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This is an example of triangulation of simplex from the book by M. Nakahara. This example is of an unoriented simplex. It says that $\langle p_0\rangle\cup\langle p_2\rangle$ is not a simplex, why not, they both are points and points are valid simplex. I am assuming that points taken together do not constitute a simplex.

To further argue, following is a triangulation of Mobius strip. enter image description here

$(p_0p_1p_2) \bigcap (p_1p_4p_2)=p_1\cup p_2\cup(p_1p_2)$

Here also I am getting two points ($0$-simplex) in union form but it is valid, but in the first diagram it is invalid, why? The only way I can understand it as $p_1\cup p_2\cup(p_1p_2)=(p_1p_2)$ - can we do things like this. Because if this is so, we are "unionizing" simplexes of different dimensions and putting it as a single simplex. Is it even valid?

What am I getting wrong here? Your support is greatly appreciated.

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  • $\begingroup$ In the second case the intersection of the two $2$-simplices is $(p_1,p_2)$, which is a $1$-simplex. $\endgroup$
    – s.harp
    Commented Nov 20, 2017 at 13:03
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    $\begingroup$ In $(b)$ shouldn't the intersection of the two simplices $\sigma_2$ and $\sigma_{2'}$ be $(p_0,p_2)$? $\endgroup$ Commented Sep 8, 2020 at 7:11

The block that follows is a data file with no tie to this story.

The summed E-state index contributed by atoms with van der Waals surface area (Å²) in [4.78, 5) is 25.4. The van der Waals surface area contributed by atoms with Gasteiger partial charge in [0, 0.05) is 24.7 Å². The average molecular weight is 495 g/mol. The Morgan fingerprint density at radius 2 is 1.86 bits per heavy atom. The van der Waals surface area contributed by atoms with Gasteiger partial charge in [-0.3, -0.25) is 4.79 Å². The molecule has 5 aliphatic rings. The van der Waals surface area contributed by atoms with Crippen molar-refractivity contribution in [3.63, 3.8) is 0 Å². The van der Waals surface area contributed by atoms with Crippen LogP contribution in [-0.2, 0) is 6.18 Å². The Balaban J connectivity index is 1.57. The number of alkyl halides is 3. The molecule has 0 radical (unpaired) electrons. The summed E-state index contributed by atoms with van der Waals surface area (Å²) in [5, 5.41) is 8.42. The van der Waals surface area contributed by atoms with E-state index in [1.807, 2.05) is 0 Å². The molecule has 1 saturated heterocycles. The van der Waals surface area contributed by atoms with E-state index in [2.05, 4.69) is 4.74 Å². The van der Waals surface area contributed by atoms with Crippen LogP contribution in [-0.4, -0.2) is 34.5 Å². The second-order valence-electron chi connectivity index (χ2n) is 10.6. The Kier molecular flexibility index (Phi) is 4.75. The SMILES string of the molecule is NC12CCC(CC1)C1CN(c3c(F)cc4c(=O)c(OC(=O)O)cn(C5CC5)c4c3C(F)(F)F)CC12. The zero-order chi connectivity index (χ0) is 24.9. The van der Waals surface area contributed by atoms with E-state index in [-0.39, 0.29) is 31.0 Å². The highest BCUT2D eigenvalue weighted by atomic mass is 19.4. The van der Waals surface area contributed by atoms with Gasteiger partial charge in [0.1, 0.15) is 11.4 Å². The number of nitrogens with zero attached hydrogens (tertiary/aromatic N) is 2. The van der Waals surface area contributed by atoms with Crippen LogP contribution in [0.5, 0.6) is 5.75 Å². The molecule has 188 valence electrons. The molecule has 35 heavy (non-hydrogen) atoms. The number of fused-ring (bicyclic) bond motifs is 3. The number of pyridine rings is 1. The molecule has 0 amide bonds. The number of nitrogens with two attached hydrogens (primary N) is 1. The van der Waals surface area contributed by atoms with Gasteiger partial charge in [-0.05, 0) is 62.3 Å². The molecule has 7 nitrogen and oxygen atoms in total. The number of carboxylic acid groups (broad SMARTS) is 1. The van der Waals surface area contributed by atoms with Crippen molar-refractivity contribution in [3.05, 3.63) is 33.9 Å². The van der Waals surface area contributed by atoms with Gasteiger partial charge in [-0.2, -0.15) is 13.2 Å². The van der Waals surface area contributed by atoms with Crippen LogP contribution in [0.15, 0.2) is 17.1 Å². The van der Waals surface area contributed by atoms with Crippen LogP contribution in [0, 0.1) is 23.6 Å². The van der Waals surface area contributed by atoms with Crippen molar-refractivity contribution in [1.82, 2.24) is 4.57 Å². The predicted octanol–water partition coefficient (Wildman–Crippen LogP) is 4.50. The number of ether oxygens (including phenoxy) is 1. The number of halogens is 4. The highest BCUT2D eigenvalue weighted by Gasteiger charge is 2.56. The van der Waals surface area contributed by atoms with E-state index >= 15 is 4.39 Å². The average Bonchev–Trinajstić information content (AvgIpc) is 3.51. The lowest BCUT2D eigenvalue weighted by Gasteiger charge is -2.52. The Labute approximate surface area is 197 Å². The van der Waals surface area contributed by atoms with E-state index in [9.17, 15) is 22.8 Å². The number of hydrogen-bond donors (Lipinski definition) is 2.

• $\begingroup$ @SHASHANKPATHAK did you figure out why the intersection is not $(p_0,p_2)$? $\endgroup$
    – Ivan
    Commented Oct 26, 2022 at 15:09
  • $\begingroup$ @Ivan if you imagine joining the identified sides to form the actual cylinder, then we have the 1-simplex $(p_0, p_2)$ corresponding to half of the "upper" boundary circle of the cylinder, and the 1-simplex $(p_2, p_0)$ corresponding to the other half of the "upper" boundary circle. The intersection of the two 2-simplices is just two vertices, rather than $(p_0, p_2)$, because $(p_0, p_2)$ and $(p_2, p_0)$ are different 1-simplices. Hopefully this helps! $\endgroup$ Commented Feb 6 at 11:42

1 Answer 1

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For this ($K$) to be a triangulation note that

If $\sigma$ and $\sigma'$ are two simplexes of $K$, the intersection $\sigma \cap \sigma'$ is either empty or a common face of $\sigma$ and $\sigma'$, that is, if $\sigma,\sigma'\in K$ then either $\sigma\cap\sigma' = \emptyset$ or $\sigma\cap\sigma' \leq \sigma$ and $\sigma\cap\sigma' \leq \sigma'$

In this example $\sigma\cap\sigma = \langle p_0\rangle \cup \langle p_2\rangle$. You are right in the sense that both $\langle p_0\rangle$ and $\langle p_2\rangle$ are simplexes on their own. But $\langle p_0\rangle \cup \langle p_2\rangle$ is not a face of neither $\langle p_0p_1p_2\rangle$ or $\langle p_2p_3p_0\rangle$

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  • $\begingroup$ Could you explain why the intersection is $\langle p_0\rangle \cup \langle p_2\rangle $ instead of $\langle p_0,p_2\rangle$? $\endgroup$
    – Ivan
    Commented Oct 26, 2022 at 15:11

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